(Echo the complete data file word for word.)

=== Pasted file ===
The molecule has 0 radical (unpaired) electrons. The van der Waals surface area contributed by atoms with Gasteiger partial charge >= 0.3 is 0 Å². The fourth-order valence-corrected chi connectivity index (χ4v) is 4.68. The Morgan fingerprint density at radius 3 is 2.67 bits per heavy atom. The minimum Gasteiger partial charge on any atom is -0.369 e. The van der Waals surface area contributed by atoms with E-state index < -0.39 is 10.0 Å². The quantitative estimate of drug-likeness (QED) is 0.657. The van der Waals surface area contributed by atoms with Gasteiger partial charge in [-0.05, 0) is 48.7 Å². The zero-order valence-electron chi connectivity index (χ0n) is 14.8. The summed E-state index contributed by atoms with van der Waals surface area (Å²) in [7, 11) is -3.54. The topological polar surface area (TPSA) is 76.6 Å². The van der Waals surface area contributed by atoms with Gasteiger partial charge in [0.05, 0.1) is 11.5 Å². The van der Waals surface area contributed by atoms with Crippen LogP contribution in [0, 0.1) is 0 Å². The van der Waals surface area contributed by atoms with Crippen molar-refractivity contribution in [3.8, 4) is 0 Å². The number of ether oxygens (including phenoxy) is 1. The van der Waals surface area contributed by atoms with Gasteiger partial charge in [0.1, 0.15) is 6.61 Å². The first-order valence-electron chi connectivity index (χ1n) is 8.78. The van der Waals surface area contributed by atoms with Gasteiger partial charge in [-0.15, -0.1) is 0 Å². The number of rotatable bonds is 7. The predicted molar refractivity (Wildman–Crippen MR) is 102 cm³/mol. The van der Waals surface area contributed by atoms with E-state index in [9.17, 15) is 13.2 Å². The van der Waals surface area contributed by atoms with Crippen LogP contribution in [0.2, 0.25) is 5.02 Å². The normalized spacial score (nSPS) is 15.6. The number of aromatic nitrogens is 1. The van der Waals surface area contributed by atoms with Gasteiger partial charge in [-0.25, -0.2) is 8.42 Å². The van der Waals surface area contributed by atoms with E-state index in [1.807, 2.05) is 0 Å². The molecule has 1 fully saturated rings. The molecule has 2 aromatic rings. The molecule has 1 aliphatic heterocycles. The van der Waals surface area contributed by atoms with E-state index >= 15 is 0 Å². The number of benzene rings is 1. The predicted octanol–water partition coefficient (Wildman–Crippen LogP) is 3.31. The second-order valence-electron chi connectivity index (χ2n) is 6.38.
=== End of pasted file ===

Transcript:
The molecule has 0 radical (unpaired) electrons. The van der Waals surface area contributed by atoms with Gasteiger partial charge >= 0.3 is 0 Å². The fourth-order valence-corrected chi connectivity index (χ4v) is 4.68. The Morgan fingerprint density at radius 3 is 2.67 bits per heavy atom. The minimum Gasteiger partial charge on any atom is -0.369 e. The van der Waals surface area contributed by atoms with E-state index < -0.39 is 10.0 Å². The quantitative estimate of drug-likeness (QED) is 0.657. The van der Waals surface area contributed by atoms with Gasteiger partial charge in [-0.05, 0) is 48.7 Å². The zero-order valence-electron chi connectivity index (χ0n) is 14.8. The summed E-state index contributed by atoms with van der Waals surface area (Å²) in [7, 11) is -3.54. The topological polar surface area (TPSA) is 76.6 Å². The van der Waals surface area contributed by atoms with Gasteiger partial charge in [0.05, 0.1) is 11.5 Å². The van der Waals surface area contributed by atoms with Crippen LogP contribution in [0, 0.1) is 0 Å². The van der Waals surface area contributed by atoms with Crippen molar-refractivity contribution in [3.8, 4) is 0 Å². The number of ether oxygens (including phenoxy) is 1. The van der Waals surface area contributed by atoms with Gasteiger partial charge in [0.1, 0.15) is 6.61 Å². The first-order valence-electron chi connectivity index (χ1n) is 8.78. The van der Waals surface area contributed by atoms with Gasteiger partial charge in [-0.15, -0.1) is 0 Å². The number of rotatable bonds is 7. The predicted molar refractivity (Wildman–Crippen MR) is 102 cm³/mol. The van der Waals surface area contributed by atoms with E-state index in [9.17, 15) is 13.2 Å². The van der Waals surface area contributed by atoms with Crippen LogP contribution in [0.2, 0.25) is 5.02 Å². The normalized spacial score (nSPS) is 15.6. The number of aromatic nitrogens is 1. The van der Waals surface area contributed by atoms with Gasteiger partial charge in [-0.25, -0.2) is 8.42 Å². The van der Waals surface area contributed by atoms with E-state index in [1.807, 2.05) is 0 Å². The molecule has 1 fully saturated rings. The molecule has 2 aromatic rings. The molecule has 1 aliphatic heterocycles. The van der Waals surface area contributed by atoms with E-state index >= 15 is 0 Å². The number of benzene rings is 1. The predicted octanol–water partition coefficient (Wildman–Crippen LogP) is 3.31. The second-order valence-electron chi connectivity index (χ2n) is 6.38.